Nancy describes this presence in front of the continuum as a dérive or the drift. The dérive is the impossibility of a border; it is a stretching across time, a conflation of time, a permeability of event, a lifespan. It is the connection between the historical present and presence. The oscillation between the coming forth and the constant withdrawal.

[“Yet we are talking about major ruptures that affect everyone, every generation and all their images, languages, ways of life. From one moment to the next, this opens in us, allowing us to see this vast drift [derive] of the world. From one moment to the next, we find ourselves sensibly and physical outside ourselves, outside the blind slipping away of our little stretch of time. We see the night that borders our time, and we touch on some aspect of it – not the future, but the coming of something or someone: the coming of something that is already of us and of the world, but that has to come from somewhere else, displaced elsewhere into an unimaginable elsewhere.”]

It’s not the future that provides change, it is the unknowable present. It is things that lie hidden but within sight. Things that can only be identified by a sort of “sense.”

But let’s go back to 1968 and apply the dérive of history. This is when discourse cracks. The crisis of discourse happened at the moment of its exposure. The cracksappeared at the same moment that discourse seemed to grip the community. And it was only in this moment that “we could actually begin to discern the first traits of another space and the beginnings of another, unprecedented sovereignty.” It was in the moment spurred by the need for a revolt, a reform, and a revolution, that all three of these possibilities were extinguished.  And as Nancy writes: “What actually took place (and went mostly unnoticed) was the retreat of various modes of political organization and signification.” The crisis happens at its moment of exposure.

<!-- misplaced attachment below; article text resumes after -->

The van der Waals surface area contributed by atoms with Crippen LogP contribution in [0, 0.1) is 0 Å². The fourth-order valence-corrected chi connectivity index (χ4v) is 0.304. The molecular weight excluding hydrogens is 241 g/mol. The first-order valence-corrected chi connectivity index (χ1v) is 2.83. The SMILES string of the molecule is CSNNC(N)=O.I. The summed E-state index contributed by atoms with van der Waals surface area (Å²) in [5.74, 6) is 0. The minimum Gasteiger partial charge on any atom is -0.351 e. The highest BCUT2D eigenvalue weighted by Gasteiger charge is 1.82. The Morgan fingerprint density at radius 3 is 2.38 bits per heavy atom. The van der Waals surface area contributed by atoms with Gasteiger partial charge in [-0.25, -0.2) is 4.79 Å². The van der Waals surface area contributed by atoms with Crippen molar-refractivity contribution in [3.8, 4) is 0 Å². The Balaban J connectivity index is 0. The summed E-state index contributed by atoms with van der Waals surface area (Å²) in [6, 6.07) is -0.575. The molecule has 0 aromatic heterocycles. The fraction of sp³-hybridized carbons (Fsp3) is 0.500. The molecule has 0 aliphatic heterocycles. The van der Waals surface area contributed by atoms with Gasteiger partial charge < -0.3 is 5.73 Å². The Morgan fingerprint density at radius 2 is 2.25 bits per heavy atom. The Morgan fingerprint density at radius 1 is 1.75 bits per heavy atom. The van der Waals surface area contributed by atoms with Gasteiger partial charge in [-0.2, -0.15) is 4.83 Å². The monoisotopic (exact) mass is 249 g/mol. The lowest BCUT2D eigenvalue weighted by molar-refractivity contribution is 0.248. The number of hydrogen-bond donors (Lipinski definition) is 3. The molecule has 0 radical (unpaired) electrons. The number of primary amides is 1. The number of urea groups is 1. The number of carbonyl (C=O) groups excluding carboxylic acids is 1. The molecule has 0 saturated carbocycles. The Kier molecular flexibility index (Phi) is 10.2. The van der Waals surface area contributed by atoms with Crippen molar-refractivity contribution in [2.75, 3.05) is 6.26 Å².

The crisis, for Nancy, is not 68 alone and it is not 89 alone. It is 68-89 and it continues, and it began before. “A general malaise, a paralysis, if you like, has taken hold of discourse.” Sense, the maker of discourse, “turned out to be a crazed machine and the demand for it a senseless one.” Without sense or discourse then, our base of knowledge is endless, our attainment of knowledge is endless, and our vocabulary floats and language itself “needs now to be received naked, the prestige of sense stripped away, and put back to work, to invention.”